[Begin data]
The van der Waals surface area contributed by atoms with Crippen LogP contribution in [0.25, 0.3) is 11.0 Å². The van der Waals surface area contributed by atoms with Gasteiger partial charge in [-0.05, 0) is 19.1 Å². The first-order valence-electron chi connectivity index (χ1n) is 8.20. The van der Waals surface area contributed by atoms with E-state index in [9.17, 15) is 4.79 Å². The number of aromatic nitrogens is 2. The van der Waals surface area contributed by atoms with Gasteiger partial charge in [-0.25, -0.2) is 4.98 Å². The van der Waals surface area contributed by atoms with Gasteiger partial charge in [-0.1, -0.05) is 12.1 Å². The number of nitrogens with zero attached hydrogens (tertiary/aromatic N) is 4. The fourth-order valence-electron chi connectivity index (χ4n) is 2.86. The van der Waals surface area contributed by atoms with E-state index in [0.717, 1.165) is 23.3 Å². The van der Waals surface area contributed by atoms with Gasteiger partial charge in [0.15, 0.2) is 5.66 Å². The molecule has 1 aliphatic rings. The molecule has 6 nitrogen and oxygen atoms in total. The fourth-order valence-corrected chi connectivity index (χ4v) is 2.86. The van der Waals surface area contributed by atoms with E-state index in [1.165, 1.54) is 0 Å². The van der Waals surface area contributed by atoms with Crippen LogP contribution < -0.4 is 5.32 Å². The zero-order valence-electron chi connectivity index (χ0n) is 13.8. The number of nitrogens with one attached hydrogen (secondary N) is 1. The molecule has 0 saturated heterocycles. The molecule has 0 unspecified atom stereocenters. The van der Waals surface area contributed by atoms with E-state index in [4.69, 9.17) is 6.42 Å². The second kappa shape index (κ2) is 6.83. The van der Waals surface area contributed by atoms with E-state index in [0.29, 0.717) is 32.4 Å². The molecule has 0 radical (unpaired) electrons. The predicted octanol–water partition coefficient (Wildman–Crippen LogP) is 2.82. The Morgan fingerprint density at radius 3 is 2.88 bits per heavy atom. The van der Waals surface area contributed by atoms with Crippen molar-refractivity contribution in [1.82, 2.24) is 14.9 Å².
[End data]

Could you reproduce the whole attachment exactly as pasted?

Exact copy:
The van der Waals surface area contributed by atoms with Crippen LogP contribution in [0.25, 0.3) is 11.0 Å². The van der Waals surface area contributed by atoms with Gasteiger partial charge in [-0.05, 0) is 19.1 Å². The first-order valence-electron chi connectivity index (χ1n) is 8.20. The van der Waals surface area contributed by atoms with E-state index in [9.17, 15) is 4.79 Å². The number of aromatic nitrogens is 2. The van der Waals surface area contributed by atoms with Gasteiger partial charge in [-0.25, -0.2) is 4.98 Å². The van der Waals surface area contributed by atoms with Gasteiger partial charge in [-0.1, -0.05) is 12.1 Å². The number of nitrogens with zero attached hydrogens (tertiary/aromatic N) is 4. The fourth-order valence-electron chi connectivity index (χ4n) is 2.86. The van der Waals surface area contributed by atoms with E-state index in [0.717, 1.165) is 23.3 Å². The van der Waals surface area contributed by atoms with Gasteiger partial charge in [0.15, 0.2) is 5.66 Å². The molecule has 1 aliphatic rings. The molecule has 6 nitrogen and oxygen atoms in total. The fourth-order valence-corrected chi connectivity index (χ4v) is 2.86. The van der Waals surface area contributed by atoms with E-state index in [1.165, 1.54) is 0 Å². The van der Waals surface area contributed by atoms with Crippen LogP contribution < -0.4 is 5.32 Å². The zero-order valence-electron chi connectivity index (χ0n) is 13.8. The number of nitrogens with one attached hydrogen (secondary N) is 1. The molecule has 0 saturated heterocycles. The molecule has 0 unspecified atom stereocenters. The van der Waals surface area contributed by atoms with E-state index in [4.69, 9.17) is 6.42 Å². The second kappa shape index (κ2) is 6.83. The van der Waals surface area contributed by atoms with E-state index in [0.29, 0.717) is 32.4 Å². The molecule has 0 radical (unpaired) electrons. The predicted octanol–water partition coefficient (Wildman–Crippen LogP) is 2.82. The Morgan fingerprint density at radius 3 is 2.88 bits per heavy atom. The van der Waals surface area contributed by atoms with Crippen molar-refractivity contribution in [1.82, 2.24) is 14.9 Å².